The patella is the largest sesamoid bone in the body. It has two articular surfaces with thick articular cartilage due to its heavy loads. The patella articulates with the femur and more specifically with the femoral trochlea – a kind of “groove” – ​​creating the patellar knee joint. As long as the patella remains in the groove during flexion and extension, one can walk, run, sit and stand. When the patina slips out of the groove, joint pain and problems arise.




The patella connects the muscles in the front of the femur with the tibia. When bending and extending the knee, the patella is pulled up or down. As mentioned above, the femur has a notch or groove called the femoral trochlea. The patella articulates and moves through this groove. However, if this groove is shallow or uneven, the patella may slip, resulting in dislocation. Even a direct blow can cause dislocation of the patella.




The knee is blocked and can no longer support body weight

There is pain in the front of the knee increased with activity

Pain in seated position


Cracking during movement





During the physical examination, the orthopedist asks the patient to walk, stretch and bend his knee. A careful examination of the area around the patella follows, as well as measurements for its alignment.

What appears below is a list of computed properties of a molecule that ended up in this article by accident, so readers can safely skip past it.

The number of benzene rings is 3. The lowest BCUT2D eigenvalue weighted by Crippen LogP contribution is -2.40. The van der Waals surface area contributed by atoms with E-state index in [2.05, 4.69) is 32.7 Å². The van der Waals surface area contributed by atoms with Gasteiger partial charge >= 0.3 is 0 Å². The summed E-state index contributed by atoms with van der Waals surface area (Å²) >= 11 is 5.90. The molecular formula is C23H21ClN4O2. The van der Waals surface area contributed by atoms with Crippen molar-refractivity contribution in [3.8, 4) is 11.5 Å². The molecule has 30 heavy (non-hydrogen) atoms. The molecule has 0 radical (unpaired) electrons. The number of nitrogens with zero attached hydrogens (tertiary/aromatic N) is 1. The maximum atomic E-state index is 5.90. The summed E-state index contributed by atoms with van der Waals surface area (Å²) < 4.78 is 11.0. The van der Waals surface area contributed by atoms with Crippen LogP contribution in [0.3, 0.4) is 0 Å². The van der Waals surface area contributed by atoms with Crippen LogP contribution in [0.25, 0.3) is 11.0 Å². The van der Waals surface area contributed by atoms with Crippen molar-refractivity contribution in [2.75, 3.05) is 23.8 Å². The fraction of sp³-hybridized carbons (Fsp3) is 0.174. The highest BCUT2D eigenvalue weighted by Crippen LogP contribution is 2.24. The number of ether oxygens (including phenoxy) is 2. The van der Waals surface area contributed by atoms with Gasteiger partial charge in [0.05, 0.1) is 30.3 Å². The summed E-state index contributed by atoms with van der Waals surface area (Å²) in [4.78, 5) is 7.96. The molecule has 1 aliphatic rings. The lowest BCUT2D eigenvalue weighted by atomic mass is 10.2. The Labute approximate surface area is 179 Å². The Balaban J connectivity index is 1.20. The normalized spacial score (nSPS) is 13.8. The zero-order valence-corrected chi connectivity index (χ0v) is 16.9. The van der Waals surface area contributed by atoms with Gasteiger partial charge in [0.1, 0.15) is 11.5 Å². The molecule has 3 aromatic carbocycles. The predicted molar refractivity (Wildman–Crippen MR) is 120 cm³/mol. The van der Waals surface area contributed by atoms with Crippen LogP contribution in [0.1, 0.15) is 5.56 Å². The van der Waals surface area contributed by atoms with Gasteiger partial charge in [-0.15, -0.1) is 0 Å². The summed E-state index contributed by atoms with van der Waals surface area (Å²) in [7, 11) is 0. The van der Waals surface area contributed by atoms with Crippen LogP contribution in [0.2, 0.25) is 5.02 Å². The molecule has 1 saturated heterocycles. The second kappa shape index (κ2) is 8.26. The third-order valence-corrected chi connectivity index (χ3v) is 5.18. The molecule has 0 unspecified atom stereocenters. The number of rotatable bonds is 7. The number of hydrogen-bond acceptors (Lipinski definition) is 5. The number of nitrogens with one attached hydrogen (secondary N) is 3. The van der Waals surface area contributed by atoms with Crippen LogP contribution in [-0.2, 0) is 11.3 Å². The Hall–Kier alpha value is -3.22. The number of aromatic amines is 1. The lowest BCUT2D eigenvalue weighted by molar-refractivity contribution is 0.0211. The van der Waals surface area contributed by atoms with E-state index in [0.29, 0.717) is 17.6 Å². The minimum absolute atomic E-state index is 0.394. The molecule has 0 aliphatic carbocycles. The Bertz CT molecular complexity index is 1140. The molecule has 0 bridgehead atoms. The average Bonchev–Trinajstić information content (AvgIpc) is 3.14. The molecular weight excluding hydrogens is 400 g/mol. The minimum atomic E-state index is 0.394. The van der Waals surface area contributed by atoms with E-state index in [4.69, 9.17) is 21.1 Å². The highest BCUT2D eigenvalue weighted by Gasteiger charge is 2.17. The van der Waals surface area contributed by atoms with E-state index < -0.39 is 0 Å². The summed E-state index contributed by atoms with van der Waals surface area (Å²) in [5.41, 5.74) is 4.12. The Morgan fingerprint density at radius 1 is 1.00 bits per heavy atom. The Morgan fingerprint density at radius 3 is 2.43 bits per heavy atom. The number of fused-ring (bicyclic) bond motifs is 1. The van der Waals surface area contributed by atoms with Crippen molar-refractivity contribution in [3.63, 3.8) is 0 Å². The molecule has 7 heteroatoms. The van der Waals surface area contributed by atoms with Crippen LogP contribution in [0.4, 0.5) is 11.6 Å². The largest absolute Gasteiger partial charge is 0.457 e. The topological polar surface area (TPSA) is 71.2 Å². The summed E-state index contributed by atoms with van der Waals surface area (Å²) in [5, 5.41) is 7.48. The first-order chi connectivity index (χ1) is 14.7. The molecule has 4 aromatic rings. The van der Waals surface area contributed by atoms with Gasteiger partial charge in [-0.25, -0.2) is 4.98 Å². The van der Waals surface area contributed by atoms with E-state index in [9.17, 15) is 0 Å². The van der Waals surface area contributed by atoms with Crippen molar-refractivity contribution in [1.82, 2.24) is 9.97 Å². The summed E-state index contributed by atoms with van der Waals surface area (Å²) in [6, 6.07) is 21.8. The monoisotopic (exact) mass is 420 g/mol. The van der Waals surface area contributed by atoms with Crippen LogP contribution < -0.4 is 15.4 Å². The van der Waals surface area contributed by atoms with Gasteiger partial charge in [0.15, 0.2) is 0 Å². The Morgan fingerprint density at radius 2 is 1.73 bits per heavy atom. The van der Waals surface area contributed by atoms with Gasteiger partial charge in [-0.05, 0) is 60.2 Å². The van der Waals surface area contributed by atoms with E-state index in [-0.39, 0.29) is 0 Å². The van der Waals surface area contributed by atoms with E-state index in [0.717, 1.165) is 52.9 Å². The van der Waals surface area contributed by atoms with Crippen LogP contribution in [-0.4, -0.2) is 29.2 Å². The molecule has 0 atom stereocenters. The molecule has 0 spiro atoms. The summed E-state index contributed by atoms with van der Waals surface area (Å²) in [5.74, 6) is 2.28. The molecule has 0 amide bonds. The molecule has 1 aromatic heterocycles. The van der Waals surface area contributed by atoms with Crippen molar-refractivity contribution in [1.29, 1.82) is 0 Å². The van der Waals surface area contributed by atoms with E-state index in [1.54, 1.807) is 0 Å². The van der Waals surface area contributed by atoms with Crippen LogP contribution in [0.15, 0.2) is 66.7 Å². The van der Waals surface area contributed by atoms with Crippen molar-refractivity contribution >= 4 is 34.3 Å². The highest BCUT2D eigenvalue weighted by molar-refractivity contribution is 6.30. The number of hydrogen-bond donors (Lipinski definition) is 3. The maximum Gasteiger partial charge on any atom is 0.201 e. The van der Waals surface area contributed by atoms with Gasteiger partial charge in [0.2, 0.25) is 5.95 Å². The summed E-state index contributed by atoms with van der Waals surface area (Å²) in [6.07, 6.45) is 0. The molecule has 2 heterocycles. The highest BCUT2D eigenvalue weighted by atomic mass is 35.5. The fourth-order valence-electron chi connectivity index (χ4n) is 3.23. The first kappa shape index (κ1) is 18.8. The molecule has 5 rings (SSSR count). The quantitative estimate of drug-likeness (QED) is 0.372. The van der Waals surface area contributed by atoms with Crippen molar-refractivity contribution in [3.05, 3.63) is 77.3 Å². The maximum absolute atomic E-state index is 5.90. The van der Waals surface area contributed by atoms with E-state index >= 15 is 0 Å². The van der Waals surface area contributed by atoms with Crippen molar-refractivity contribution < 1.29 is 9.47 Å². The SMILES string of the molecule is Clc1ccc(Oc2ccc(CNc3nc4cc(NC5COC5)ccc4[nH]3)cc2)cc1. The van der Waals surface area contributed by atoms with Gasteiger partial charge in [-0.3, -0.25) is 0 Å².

Radiographs: They are useful for assessing the patellar-femoral anatomy (how they fit together) and to exclude other lesions.




If the patella is dislocated, the first step is to bring it back to place. Sometimes the reset is performed automatically. Other times the orthopedist must apply a gentle force to push the patella into place.

Patellar dislocation can cause damage to the articular surface of the patella and femur leading to additional pain and osteoarthritis. Arthroscopic surgery can correct this condition.

If the patella is partially dislocated, it can be preserved with special exercises and splints. The exercises will help strengthen the femoral muscles, so that the patella remains aligned.

Cycling is often recommended as part of physiotherapy. In addition, special splints can help the patient to heal. The goal is to get the patient back to their daily activities within one to three months.

Surgery may be necessary in cases where the patella is unstable. With surgery, the patella is aligned either by repairing and reinforcing the patellotibial ligaments or by releasing the ligaments that pull the patella out of position.